Xbee modules are an option, as are other 800 to 900 Mhz RF modules, but subject to some constraints.
I suggest you make your choice by looking at Digi's comparison matrix table of the different Xbee options; there are at least three that suit your application, and they are point-to-multipoint capable.
The table states you can get outdoor range up to 40 km (for example, with the XBee-PRO 868), but note a couple of things:
this is outdoors range; if the same transmission were attempted in an indoors environment (or generally a situation where there are intererence sources within the Fresnel zone), your range will drop markedly.
this requires using a high-gain antenna, so that may be a constraint depending on what your device construction allows (in fact, I think most of the distances specified in that table are with a dipole antenna).
some of the model variants are only available selectively in Europe or North America, if this matters.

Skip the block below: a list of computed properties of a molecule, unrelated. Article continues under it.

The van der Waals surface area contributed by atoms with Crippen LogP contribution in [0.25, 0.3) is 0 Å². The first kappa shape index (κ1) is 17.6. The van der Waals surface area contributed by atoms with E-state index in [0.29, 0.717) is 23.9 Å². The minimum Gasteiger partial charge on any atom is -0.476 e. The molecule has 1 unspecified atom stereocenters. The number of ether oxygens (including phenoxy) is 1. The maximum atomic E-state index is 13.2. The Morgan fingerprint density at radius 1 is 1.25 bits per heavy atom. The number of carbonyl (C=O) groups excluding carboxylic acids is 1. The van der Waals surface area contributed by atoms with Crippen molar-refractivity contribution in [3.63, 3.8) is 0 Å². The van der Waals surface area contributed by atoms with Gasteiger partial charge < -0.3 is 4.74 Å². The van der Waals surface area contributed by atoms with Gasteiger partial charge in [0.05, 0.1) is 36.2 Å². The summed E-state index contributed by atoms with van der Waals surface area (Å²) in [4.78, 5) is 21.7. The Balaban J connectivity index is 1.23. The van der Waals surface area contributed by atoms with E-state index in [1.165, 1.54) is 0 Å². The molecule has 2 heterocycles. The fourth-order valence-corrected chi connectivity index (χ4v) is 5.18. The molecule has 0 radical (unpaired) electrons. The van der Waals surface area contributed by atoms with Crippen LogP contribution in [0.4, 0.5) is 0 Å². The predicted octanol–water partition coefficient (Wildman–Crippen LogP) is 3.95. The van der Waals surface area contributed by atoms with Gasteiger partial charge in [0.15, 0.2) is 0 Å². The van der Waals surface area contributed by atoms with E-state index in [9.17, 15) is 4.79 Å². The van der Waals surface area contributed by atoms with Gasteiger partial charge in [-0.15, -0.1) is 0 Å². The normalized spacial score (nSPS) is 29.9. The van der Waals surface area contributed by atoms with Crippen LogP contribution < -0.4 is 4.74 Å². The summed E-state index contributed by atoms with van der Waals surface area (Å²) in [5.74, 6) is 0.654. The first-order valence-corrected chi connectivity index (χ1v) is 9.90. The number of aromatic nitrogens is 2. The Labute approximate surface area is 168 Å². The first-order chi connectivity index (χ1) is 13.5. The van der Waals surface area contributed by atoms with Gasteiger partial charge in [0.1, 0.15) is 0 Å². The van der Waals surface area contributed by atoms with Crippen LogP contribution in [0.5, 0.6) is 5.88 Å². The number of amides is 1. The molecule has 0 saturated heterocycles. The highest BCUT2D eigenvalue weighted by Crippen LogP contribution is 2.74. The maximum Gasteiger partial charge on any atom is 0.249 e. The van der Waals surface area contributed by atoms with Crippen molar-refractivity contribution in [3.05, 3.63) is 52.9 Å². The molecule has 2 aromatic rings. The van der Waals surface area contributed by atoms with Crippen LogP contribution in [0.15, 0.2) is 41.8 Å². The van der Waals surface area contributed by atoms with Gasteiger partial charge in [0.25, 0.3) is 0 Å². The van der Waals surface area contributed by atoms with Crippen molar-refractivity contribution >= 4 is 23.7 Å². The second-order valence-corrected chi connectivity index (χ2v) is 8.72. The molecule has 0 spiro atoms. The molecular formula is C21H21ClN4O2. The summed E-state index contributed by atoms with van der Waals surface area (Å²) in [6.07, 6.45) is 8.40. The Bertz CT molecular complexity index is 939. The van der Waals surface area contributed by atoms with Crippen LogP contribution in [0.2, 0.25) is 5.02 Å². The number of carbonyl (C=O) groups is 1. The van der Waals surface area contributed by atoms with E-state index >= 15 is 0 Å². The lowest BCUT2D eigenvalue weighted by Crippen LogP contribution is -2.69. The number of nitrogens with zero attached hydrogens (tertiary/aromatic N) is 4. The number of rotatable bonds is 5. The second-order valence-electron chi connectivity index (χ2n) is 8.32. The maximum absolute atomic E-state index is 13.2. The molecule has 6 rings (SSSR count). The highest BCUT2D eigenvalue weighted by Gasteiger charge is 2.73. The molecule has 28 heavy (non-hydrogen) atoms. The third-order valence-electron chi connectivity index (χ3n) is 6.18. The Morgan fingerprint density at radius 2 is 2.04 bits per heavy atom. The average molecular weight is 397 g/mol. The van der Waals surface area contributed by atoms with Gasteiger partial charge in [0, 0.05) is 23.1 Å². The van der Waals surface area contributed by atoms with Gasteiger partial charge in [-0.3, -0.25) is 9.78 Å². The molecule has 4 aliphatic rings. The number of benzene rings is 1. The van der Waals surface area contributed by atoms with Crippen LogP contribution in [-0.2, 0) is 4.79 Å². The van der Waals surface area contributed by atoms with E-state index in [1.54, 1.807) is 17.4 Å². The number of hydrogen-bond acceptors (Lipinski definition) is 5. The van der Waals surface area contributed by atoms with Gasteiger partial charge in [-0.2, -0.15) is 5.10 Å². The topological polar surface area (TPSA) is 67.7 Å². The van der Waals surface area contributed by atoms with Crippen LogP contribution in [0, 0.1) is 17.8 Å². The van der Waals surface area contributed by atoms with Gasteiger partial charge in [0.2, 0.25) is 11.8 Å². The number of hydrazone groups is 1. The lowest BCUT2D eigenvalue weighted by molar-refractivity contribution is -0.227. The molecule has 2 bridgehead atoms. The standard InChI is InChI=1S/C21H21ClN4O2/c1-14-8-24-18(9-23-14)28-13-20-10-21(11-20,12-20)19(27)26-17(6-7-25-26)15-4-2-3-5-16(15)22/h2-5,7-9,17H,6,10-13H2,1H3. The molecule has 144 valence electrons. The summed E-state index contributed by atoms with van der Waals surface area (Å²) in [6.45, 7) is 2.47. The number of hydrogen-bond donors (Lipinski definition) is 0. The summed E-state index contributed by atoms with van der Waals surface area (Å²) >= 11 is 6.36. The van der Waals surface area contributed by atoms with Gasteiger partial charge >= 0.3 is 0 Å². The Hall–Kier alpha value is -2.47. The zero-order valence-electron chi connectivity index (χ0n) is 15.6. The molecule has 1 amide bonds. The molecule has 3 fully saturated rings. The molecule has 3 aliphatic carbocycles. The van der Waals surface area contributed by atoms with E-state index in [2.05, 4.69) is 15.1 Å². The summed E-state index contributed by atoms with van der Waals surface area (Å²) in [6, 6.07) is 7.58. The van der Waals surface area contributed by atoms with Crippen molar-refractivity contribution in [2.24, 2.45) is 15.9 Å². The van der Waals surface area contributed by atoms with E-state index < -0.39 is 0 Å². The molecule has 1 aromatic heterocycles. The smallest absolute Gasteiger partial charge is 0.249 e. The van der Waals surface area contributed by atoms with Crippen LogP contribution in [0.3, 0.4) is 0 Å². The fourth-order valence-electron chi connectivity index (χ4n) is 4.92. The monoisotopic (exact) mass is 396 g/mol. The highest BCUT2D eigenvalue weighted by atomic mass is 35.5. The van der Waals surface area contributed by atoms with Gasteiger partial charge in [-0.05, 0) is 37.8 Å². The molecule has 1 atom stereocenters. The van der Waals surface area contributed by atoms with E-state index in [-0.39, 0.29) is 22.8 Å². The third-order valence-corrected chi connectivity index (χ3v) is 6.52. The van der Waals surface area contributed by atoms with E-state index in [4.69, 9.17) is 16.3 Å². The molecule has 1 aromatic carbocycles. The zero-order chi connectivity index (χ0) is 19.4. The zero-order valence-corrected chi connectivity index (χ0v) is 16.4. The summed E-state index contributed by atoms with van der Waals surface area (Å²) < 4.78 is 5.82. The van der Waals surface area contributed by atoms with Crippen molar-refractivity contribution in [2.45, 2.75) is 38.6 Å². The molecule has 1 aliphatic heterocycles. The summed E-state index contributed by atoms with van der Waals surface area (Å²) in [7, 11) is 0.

for some insight on performance metrics, it's worth reading this app note, where they demonstrate nearly 0% packet loss at distances up to 40 km range, but with specific conditions.
Note that the data rate for the long-range models might not meet your requirement of 100 Kbps, which is a tough ask although...
Alternately, GSM modules perform your bandwidth requirement easily in a different context, which brings up an alternate idea: You can also consider instead using GSM modules for your communication, although this obviously might turn pricey since you state there are on the order of a 100 users.
One final suggestion is to use the low- or medium-range Xbee models, but use extenders/repeaters/relay-units to cover the required distance (or in case of the Zigbee variant of Xbee, you can even use the units in the mesh as extenders themselves). Setting up a robust Zigbee network takes some development effort, but this is somewhat simplified with the firmware stack on the Xbee ZB units.